This property is seen and believed as the end of one’s self created illusions and a clear vision into the realities of life. The magical property of iridescence is also associated with the discovery of one’s own abilities by unmasking the real self and removing the doubts one casts on his/her own sense of identity. This again indirectly means self discovery and removal of inhibitions.

* Focus on living ‘IN’ the moment
The dragonfly normally lives most of its life as a nymph or an immature. It flies only for a fraction of its life and usually not more than a few months. This adult dragonfly does it all in these few months and leaves nothing to be desired. This style of life symbolizes and exemplifies the virtue of living IN the moment and living life to the fullest. By living in the moment you are aware of who you are, where you are, what you are doing, what you want, what you don’t and make informed choices on a moment-to-moment basis.

This ability lets you live your life without regrets like the great dragonfly.

* The opening of one’s eyes
The eyes of the dragonfly are one of the most amazing and awe inspiring sights. Given almost 80% of the insect’s brain power is dedicated to its sight and the fact that it can see in all 360 degrees around it, it symbolizes the uninhibited vision of the mind and the ability to see beyond the limitations of the human self. It also in a manner of speaking symbolizes a man/woman’s rising from materialism to be able to see beyond the mundane into the vastness that is really our Universe, and our own minds.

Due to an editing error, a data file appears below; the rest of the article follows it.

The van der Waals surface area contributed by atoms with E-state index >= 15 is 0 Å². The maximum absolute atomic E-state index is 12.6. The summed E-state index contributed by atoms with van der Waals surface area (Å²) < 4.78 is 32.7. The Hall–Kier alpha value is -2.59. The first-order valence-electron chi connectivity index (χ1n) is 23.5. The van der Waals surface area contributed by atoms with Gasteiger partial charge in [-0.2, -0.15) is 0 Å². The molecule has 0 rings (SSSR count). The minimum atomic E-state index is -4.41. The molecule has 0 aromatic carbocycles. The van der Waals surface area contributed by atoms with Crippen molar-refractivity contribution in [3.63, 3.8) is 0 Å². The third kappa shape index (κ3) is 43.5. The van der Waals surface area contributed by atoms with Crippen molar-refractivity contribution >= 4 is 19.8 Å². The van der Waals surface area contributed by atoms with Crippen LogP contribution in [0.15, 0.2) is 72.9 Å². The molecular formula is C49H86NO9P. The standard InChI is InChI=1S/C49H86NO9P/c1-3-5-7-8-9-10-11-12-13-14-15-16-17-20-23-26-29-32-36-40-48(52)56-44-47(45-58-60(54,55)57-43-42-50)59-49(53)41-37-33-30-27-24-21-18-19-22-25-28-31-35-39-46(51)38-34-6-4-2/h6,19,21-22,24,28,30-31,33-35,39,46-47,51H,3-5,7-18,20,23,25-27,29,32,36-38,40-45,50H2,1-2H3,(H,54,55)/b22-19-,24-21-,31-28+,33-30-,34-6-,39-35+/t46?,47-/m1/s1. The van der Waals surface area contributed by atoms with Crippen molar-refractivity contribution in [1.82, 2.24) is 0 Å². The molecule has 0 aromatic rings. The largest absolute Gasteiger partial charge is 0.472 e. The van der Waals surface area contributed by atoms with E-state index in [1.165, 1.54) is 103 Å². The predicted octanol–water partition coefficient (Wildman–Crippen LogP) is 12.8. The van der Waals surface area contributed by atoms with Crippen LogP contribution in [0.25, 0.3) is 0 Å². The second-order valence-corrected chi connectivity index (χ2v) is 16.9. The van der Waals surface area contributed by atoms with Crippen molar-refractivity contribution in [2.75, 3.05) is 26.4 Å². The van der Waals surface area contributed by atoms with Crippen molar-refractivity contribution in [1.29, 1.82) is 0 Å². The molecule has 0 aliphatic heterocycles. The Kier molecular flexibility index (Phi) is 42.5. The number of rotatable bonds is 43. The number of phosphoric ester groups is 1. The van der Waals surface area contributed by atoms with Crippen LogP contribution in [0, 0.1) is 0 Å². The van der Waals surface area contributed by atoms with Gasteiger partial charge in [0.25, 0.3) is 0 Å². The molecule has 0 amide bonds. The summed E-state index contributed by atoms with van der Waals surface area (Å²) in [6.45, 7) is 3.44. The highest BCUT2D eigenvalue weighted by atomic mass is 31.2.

(maybe it's a message for you too)
:p Luna

OldOldLady Of The Hills said...

Dragonflies are so Beautiful! And as we know, every creature has a reason for being---so it is good to know they do GOOD work! I never knew what each set of wings did---Very Very Interesting and they are Very Beautiful, too!

I hope the plans to visit Margaret come to fruition, my dear....And I know you are looking forwared to your French son visiting!

Zed said...

I've had quite a few dragonflies in my garden this year, no doubt, thanks to my pond. I keep finding the cocoons that they climb out of on the reeds and have so far found around 14. I used to get a lot more though :(

Enjoy your August :)

Pat said...

Luna: thank you for that - a comprehensive guide to dragonflies, which helps to illustrate what special creatures they are. I tried to find a poem about a dragonfly but failed - which surprises me.
I hope I do see beyond materialism - most of the time:)

Zed: I'm not surprised you have dragon flies as I always imagine you au fait with wildlife. I think maybe they know where they will be welcome.

Granny Annie said...

It is so interesting that you would post about dragon flies just as I am noticing the many we have around here right now. I do not think that I have ever noticed their wide array of colors and size, etc., before now.

Pat said...

Naomi: I seem to have missed you.
with Margaret and our French son there is much to look forward to.

Grannie Annie: it must be something in the air:)